Nicholas Again (#2)
Nicholas Again is the second in a series of books about a young schoolboy who is amusing, endearing and always in trouble. Written by the author of Asterix, Rene Goscinny, and featuring witty illustrations by New Yorker cartoonist, Jean-Jacques Sempe, this book brings to life the adventures and exploits of Nicholas and his friends. Whether at school or at home, the children are caught up in a series of hilarious escapades that always result in confusion - at least for their teachers and parents. This classic book, still a best-seller in France more than forty years after it was first published, is now available in English to be read, reread and loved forever.
Jean-Jacques Sempe (b. 1932). Jean-Jacques Sempe is one of the most successful and best-loved cartoonists and illustrators in the world. He has published numerous collections of his work in his native France and thirty other countries since 1962, and still regularly contributes to magazines such as the New Yorker, Paris Match and Figaro Litteraire. Expelled from school for bad behaviour, Sempe took application exams for jobs at the French Post Office, a bank, and the French Railways, and failed them all. He enjoyed a variety of jobs, from travelling toothpaste salesman to summer camp worker, before winning an art prize in 1952 given to encourage young amateur artists to turn professional. Sempe also enjoys iconic status with generations of children (and adults) around the world, thanks to his collaboration with writer Rene Goscinny on a classic series of books describing the exploits of a little schoolboy called Nicholas. Author's Residence: Paris, France Rene Goscinny (1926 - 1977) Rene Goscinny is the world-famous writer and creator, along with Albert Uderzo, of the adventures of Asterix the Gaul. Born in Paris, Goscinny lived in Buenos Aires and New York before returning to France in the 1950s where he met Jean-Jacques Sempe. They collaborated on picture strips and then stories about Nicholas, the popular French schoolboy. An internationally successful children's author who also won awards for his animated cartoons, Goscinny died in 1977. Anthea Bell was awarded the Independent Foreign Fiction Prize and the Helen and Kurt Wolff Prize (USA) in 2002 for her translation of W.G. Sebald's Austerlitz. Her many works of translation from French and German (for which she has received several other awards) include the Nicholas books and, with Derek Hockridge, the entire Asterix the Gaul saga by Rene Goscinny and Albert Uderzo.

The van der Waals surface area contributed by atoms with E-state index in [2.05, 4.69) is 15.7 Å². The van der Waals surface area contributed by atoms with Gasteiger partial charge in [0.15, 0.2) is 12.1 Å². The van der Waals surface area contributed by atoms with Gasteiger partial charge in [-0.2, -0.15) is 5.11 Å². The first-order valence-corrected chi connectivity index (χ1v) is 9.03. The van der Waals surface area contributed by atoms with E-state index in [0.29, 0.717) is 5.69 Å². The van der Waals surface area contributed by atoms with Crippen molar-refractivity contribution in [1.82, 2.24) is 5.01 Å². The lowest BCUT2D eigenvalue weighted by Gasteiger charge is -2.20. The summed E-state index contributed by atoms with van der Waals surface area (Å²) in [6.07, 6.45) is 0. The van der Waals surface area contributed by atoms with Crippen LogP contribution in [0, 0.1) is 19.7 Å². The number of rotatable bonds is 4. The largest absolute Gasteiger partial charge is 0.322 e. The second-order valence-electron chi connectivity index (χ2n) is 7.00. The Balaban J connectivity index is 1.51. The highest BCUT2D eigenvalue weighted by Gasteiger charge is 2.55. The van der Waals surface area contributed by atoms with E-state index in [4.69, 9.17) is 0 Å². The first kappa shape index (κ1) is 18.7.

Seventeen self-contained stories: Alec is Expelled; Uncle George's Nose; My Watch; Our Newspaper; The Pink Vase; Fighting at Playtime; King; My Camera; Our Football Team; The First Half; The Second Half; The Art Gallery; The March Past; The Boy Scouts; Matthew's Arm; The Medical Examination; Prizegiving Day